JetBrains' latest integrated development environment (IDE) -- DataSpell -- targets the needs of the expanding ranks of data scientists in business, as opposed to other categories of professional who work with computer code.
Andrey Cheptsov, product manager for JetBrains, has announced that DataSpell, based on PyCharm, is now available, without pre-registration, to everyone.
"When it comes to the Python ecosystem, there has never been an IDE designed specifically for data science. People involved in data science had to use either editors, developer IDEs, or standalone Jupyter notebooks," he says.
"Only in the R ecosystem has a standalone IDE for data science actually been available."
Overall, JetBrains expects DataSpell to be a "more practical and efficient environment" for working with data. Features that relate to working with data will be prioritised, the developer has promised.
"Once Python support is polished enough, we’ll look at other languages one by one, for example first R, then Julia, and then others."
Basic support for R in DataSpell is already available, according to JetBrains.
Users involved in both data science, including database integration and development might want to choose PyCharm Professional Edition.
DataSpell is for users involved more in data science than development, Cheptsov says.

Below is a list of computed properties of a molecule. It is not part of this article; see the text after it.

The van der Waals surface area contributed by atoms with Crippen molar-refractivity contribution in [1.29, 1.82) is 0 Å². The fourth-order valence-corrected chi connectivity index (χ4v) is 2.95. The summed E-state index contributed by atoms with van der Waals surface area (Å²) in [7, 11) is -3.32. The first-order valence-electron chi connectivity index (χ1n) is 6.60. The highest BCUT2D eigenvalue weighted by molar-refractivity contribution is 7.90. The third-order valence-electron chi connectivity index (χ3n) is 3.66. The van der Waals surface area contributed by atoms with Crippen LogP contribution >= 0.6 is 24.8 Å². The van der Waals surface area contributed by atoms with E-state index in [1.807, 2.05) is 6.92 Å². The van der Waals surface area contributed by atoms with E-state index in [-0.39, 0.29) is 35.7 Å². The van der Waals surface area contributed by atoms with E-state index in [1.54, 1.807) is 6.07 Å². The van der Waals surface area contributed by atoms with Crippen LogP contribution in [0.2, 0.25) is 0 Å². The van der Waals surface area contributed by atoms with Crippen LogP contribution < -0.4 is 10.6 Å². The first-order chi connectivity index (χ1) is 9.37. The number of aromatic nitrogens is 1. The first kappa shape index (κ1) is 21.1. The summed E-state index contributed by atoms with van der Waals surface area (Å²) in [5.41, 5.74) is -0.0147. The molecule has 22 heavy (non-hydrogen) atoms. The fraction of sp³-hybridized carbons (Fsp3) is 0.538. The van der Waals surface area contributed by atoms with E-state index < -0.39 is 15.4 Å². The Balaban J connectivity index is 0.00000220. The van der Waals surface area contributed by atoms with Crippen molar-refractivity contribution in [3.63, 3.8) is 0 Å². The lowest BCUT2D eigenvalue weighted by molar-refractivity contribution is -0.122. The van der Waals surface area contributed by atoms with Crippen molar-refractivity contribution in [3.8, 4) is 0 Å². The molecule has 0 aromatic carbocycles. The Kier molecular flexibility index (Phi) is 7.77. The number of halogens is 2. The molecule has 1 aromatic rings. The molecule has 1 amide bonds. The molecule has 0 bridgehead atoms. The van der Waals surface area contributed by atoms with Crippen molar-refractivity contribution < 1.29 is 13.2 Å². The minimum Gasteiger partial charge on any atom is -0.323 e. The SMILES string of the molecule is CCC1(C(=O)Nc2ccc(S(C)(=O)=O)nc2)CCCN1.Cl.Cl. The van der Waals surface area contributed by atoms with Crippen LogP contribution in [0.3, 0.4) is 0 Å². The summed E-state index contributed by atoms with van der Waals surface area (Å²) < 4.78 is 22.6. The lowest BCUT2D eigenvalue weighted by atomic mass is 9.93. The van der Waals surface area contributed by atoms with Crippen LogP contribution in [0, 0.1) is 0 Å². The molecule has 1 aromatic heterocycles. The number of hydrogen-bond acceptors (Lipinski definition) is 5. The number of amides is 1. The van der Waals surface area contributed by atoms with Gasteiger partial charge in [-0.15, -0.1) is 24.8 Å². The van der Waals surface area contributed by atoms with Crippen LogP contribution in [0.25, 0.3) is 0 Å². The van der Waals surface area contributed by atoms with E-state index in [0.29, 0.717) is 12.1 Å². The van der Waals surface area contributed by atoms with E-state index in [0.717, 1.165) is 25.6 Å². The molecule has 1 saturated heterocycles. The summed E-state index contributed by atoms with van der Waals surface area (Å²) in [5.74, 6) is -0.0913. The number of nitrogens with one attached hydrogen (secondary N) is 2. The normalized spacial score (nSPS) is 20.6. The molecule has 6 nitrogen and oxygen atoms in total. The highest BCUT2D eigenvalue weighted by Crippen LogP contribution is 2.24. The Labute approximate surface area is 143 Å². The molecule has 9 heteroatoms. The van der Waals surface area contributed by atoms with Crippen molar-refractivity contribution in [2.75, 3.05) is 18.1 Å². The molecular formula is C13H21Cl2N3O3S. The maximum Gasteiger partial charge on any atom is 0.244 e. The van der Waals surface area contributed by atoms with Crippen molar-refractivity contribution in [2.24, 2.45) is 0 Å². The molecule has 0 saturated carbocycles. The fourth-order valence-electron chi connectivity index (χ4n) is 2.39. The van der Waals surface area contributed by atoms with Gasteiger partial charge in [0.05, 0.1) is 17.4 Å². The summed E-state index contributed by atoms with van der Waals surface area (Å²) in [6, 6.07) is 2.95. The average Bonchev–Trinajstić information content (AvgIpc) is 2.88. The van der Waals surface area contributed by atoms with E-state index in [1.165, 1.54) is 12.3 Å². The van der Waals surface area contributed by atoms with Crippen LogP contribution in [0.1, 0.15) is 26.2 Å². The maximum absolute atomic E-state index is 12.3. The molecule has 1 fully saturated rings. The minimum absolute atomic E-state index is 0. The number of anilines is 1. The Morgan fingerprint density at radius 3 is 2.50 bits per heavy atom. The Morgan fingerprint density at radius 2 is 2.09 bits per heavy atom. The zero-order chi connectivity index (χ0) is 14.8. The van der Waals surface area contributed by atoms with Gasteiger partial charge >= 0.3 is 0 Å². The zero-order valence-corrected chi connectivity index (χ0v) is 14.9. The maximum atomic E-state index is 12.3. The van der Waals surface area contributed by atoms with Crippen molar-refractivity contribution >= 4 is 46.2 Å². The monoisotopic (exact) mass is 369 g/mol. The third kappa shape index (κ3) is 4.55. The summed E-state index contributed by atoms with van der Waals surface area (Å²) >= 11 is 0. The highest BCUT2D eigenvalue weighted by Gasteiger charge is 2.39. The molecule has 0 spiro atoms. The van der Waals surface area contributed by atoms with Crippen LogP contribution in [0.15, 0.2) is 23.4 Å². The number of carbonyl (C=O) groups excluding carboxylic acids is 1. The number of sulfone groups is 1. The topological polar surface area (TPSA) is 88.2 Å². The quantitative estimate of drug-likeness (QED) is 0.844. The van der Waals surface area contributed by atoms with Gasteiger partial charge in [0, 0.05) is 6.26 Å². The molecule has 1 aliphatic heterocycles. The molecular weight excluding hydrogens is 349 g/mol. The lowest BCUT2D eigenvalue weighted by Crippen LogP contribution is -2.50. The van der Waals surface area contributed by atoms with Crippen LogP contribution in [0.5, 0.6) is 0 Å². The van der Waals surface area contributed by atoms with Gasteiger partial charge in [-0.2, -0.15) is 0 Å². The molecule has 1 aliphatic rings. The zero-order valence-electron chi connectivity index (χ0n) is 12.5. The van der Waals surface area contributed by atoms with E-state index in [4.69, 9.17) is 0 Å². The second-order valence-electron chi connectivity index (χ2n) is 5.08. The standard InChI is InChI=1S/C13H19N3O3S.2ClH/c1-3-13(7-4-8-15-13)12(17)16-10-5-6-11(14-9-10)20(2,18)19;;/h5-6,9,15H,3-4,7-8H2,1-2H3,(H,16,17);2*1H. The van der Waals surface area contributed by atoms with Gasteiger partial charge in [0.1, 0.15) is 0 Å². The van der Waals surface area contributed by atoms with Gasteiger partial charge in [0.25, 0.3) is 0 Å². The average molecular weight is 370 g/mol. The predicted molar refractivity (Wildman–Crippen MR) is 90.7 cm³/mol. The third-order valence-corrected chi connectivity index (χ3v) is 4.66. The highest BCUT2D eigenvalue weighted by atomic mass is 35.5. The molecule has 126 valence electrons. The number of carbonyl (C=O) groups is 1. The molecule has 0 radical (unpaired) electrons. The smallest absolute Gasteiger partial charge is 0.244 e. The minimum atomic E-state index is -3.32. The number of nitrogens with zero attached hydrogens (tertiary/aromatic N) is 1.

Improvements in the public-access release
During the early access programme (EAP) which kicked off in March 2021, JetBrains used the time to polish up the DataSpell notebook experience.
"We’ve made it possible to collapse individual outputs via both shortcut and mouse. We’ve significantly improved the scrolling of notebooks and notebook outputs," explains Cheptsov.
In addition, for table outputs, dedicated actions for opening data in separate editor tabs have been added. For images, JetBrains has added dedicated actions that enable users to save images to a file.
For unresolved packages in code cells, a quick-fix adds the import statement to the current cell and automatically invokes it so the user doesn’t have to do so manually.
"Remote notebook support is another area that we’re actively working on," Cheptsov says.